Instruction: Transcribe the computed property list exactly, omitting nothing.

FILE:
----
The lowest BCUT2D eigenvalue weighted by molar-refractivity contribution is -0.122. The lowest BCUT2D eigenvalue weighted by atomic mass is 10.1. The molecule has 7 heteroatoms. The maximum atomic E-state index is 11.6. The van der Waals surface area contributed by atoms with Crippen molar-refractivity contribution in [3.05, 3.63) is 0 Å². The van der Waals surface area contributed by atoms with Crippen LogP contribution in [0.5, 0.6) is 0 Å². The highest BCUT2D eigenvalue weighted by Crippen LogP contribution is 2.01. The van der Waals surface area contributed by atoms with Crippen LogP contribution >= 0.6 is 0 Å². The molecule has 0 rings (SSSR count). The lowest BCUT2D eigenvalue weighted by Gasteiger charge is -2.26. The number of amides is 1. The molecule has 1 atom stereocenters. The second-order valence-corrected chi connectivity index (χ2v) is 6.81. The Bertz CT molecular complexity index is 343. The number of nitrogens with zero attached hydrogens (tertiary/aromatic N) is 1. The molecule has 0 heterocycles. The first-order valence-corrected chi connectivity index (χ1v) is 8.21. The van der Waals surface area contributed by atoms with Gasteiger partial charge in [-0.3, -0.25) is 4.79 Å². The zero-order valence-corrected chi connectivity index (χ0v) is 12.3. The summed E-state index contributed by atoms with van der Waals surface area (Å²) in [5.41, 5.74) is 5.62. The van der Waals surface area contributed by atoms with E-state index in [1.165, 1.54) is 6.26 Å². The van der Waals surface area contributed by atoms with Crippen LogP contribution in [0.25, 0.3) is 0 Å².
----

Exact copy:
The lowest BCUT2D eigenvalue weighted by molar-refractivity contribution is -0.122. The lowest BCUT2D eigenvalue weighted by atomic mass is 10.1. The molecule has 7 heteroatoms. The maximum atomic E-state index is 11.6. The van der Waals surface area contributed by atoms with Crippen molar-refractivity contribution in [3.05, 3.63) is 0 Å². The van der Waals surface area contributed by atoms with Crippen LogP contribution in [0.5, 0.6) is 0 Å². The highest BCUT2D eigenvalue weighted by Crippen LogP contribution is 2.01. The van der Waals surface area contributed by atoms with Crippen LogP contribution >= 0.6 is 0 Å². The molecule has 0 rings (SSSR count). The lowest BCUT2D eigenvalue weighted by Gasteiger charge is -2.26. The number of amides is 1. The molecule has 1 atom stereocenters. The second-order valence-corrected chi connectivity index (χ2v) is 6.81. The Bertz CT molecular complexity index is 343. The number of nitrogens with zero attached hydrogens (tertiary/aromatic N) is 1. The molecule has 0 heterocycles. The first-order valence-corrected chi connectivity index (χ1v) is 8.21. The van der Waals surface area contributed by atoms with Gasteiger partial charge in [-0.3, -0.25) is 4.79 Å². The zero-order valence-corrected chi connectivity index (χ0v) is 12.3. The summed E-state index contributed by atoms with van der Waals surface area (Å²) in [5.41, 5.74) is 5.62. The van der Waals surface area contributed by atoms with E-state index in [1.165, 1.54) is 6.26 Å². The van der Waals surface area contributed by atoms with Crippen LogP contribution in [0.25, 0.3) is 0 Å².